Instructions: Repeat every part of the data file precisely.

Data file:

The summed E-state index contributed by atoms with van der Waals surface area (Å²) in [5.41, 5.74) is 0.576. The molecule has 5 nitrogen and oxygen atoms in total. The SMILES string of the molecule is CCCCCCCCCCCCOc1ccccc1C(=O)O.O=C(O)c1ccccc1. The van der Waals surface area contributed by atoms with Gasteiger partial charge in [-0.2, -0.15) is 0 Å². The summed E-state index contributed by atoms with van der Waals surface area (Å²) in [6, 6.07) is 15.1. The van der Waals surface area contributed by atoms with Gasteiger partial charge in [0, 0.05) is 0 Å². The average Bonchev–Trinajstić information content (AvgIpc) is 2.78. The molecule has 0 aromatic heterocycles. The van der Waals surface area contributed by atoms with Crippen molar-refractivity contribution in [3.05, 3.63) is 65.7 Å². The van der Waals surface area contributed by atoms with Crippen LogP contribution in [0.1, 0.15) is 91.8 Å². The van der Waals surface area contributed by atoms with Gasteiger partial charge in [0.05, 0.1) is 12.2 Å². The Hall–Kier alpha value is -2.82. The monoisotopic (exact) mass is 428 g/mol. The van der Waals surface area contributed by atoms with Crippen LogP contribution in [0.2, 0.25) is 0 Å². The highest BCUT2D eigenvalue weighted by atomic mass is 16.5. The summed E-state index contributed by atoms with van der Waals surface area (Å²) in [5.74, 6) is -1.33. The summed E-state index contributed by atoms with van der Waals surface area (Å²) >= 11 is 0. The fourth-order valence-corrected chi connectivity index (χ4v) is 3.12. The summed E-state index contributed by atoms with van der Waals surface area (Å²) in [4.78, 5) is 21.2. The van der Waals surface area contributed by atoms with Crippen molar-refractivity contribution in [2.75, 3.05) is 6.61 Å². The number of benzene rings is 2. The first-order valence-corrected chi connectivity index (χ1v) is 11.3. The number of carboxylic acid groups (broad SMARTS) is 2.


The summed E-state index contributed by atoms with van der Waals surface area (Å²) in [5.41, 5.74) is 0.576. The molecule has 5 nitrogen and oxygen atoms in total. The SMILES string of the molecule is CCCCCCCCCCCCOc1ccccc1C(=O)O.O=C(O)c1ccccc1. The van der Waals surface area contributed by atoms with Gasteiger partial charge in [-0.2, -0.15) is 0 Å². The summed E-state index contributed by atoms with van der Waals surface area (Å²) in [6, 6.07) is 15.1. The van der Waals surface area contributed by atoms with Gasteiger partial charge in [0, 0.05) is 0 Å². The average Bonchev–Trinajstić information content (AvgIpc) is 2.78. The molecule has 0 aromatic heterocycles. The van der Waals surface area contributed by atoms with Crippen molar-refractivity contribution in [3.05, 3.63) is 65.7 Å². The van der Waals surface area contributed by atoms with Crippen LogP contribution in [0.1, 0.15) is 91.8 Å². The van der Waals surface area contributed by atoms with Gasteiger partial charge in [0.05, 0.1) is 12.2 Å². The Hall–Kier alpha value is -2.82. The monoisotopic (exact) mass is 428 g/mol. The van der Waals surface area contributed by atoms with Crippen LogP contribution in [0.2, 0.25) is 0 Å². The highest BCUT2D eigenvalue weighted by atomic mass is 16.5. The summed E-state index contributed by atoms with van der Waals surface area (Å²) in [5.74, 6) is -1.33. The summed E-state index contributed by atoms with van der Waals surface area (Å²) >= 11 is 0. The fourth-order valence-corrected chi connectivity index (χ4v) is 3.12. The summed E-state index contributed by atoms with van der Waals surface area (Å²) in [4.78, 5) is 21.2. The van der Waals surface area contributed by atoms with Crippen molar-refractivity contribution in [2.75, 3.05) is 6.61 Å². The number of benzene rings is 2. The first-order valence-corrected chi connectivity index (χ1v) is 11.3. The number of carboxylic acid groups (broad SMARTS) is 2.